Over the next four years, a multidisciplinary team of experts from 22 institutions and entities from 7 countries - Bulgaria, France, Israel, Italy, the Netherlands, Spain, and Taiwan - will work on the Harnesstom project to obtain new tomato varieties that have better taste and quality, and are more resistant to diseases.
The project, which is being funded by the EU with more than 8 million euro, will be led by Antonio Granell, a researcher specialized in Plant Genomics and Biotechnology of the Higher Council for Scientific Research (CSIC).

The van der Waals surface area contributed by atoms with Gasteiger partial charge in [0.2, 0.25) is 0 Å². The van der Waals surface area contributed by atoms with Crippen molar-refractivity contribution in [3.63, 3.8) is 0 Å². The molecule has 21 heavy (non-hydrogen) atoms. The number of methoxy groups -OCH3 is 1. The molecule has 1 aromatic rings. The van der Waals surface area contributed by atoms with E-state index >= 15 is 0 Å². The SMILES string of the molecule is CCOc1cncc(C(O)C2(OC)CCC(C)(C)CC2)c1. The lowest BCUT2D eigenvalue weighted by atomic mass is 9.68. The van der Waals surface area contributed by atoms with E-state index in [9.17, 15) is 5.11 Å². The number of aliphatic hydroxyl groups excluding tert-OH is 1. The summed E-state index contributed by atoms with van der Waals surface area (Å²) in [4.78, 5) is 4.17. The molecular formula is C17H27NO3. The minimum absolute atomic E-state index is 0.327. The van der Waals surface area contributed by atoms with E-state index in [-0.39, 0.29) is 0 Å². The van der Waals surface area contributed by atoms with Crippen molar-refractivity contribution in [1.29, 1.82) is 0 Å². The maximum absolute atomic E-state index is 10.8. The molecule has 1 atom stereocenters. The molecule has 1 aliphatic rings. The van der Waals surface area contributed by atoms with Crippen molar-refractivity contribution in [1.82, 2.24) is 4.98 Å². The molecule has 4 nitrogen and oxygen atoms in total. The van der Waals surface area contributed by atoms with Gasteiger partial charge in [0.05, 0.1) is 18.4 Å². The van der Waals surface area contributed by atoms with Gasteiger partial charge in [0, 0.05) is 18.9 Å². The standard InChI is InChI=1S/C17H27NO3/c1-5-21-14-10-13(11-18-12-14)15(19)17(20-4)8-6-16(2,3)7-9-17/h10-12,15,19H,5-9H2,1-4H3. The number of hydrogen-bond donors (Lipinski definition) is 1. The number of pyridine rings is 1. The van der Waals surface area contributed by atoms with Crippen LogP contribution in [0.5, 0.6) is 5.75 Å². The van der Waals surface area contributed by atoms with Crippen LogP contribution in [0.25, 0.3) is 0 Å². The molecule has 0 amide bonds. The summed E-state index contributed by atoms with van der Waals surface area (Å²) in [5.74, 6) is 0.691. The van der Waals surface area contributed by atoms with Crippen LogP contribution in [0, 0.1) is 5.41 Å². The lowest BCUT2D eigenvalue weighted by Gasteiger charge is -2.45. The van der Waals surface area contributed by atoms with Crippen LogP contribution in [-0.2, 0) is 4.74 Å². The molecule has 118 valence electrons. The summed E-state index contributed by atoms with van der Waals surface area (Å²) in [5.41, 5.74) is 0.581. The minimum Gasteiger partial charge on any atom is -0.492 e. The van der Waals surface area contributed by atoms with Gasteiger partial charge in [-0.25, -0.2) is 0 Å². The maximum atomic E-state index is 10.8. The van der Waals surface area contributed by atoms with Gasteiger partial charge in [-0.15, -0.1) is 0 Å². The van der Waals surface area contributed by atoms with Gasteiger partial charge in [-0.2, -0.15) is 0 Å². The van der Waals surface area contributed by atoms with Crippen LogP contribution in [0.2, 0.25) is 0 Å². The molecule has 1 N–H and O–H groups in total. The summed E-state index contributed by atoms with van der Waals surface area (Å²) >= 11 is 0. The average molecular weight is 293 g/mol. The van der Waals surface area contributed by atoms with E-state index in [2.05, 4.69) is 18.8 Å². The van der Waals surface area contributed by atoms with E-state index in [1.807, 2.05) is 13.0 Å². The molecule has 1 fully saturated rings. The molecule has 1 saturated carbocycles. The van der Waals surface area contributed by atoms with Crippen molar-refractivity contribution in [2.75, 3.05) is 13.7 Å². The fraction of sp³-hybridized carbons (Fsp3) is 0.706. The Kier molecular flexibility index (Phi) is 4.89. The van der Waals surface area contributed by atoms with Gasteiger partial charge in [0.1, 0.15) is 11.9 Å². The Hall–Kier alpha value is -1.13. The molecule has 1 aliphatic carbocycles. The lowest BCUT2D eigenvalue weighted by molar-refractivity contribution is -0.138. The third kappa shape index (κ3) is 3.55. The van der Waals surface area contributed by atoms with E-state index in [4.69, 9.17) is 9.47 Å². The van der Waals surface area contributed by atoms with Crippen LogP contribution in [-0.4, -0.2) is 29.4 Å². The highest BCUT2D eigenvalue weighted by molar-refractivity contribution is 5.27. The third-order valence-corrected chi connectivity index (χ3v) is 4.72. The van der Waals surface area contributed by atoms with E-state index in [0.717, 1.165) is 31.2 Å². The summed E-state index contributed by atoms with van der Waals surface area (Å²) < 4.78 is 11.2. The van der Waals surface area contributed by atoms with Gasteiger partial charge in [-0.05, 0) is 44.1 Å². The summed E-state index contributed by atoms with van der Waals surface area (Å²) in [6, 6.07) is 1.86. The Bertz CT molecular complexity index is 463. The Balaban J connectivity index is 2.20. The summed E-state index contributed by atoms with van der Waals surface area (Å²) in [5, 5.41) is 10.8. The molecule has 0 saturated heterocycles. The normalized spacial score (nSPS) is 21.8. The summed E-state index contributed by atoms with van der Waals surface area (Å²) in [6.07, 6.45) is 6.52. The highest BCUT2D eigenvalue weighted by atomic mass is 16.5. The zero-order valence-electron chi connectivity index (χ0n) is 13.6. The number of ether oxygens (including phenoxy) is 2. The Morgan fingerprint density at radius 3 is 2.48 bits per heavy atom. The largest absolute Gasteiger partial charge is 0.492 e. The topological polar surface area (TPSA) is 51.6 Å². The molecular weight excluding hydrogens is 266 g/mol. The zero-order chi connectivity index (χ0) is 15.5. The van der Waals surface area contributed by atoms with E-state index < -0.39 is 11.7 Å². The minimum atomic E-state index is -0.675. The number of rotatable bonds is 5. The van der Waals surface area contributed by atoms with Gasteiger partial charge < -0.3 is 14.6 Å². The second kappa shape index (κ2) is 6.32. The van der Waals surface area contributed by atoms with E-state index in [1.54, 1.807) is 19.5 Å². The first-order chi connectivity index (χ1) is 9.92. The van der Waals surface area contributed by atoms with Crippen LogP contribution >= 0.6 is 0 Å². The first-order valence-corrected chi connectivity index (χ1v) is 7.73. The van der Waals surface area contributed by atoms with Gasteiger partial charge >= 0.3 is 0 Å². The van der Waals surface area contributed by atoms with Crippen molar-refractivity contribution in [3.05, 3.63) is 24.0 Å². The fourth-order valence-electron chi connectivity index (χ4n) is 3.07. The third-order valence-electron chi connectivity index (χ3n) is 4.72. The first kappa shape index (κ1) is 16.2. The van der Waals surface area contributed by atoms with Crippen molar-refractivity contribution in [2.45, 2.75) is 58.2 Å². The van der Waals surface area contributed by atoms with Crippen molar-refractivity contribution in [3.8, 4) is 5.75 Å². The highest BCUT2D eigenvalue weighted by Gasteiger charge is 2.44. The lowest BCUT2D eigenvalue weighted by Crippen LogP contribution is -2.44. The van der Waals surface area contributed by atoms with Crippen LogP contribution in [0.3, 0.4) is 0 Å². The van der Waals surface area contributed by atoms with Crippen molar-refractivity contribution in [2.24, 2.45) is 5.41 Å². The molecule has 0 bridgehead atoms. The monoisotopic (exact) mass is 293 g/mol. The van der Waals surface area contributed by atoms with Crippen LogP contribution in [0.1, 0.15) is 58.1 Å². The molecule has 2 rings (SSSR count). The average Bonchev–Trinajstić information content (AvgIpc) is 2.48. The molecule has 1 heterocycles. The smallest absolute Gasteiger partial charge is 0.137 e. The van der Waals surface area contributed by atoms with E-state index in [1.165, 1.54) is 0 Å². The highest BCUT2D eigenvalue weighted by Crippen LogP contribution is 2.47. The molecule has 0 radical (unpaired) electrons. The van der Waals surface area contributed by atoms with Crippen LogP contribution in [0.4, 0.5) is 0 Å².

Carlos Baixauli, a researcher from Valencia that is responsible for Agro-sustainability at the Cajamar Experiences Center in Paiporta, will be participating in the project. Technology companies, SMEs, large plant reproduction companies, farmers' associations, NGOs, and academic institutions from the participating countries will also participate in the project.
The project consists of four programs aimed at making varieties that are more resistant against the main emerging diseases, improving tomato tolerance to climate change, increasing fruit quality, and increasing the resistance of the traditional European tomato against emerging diseases and pests.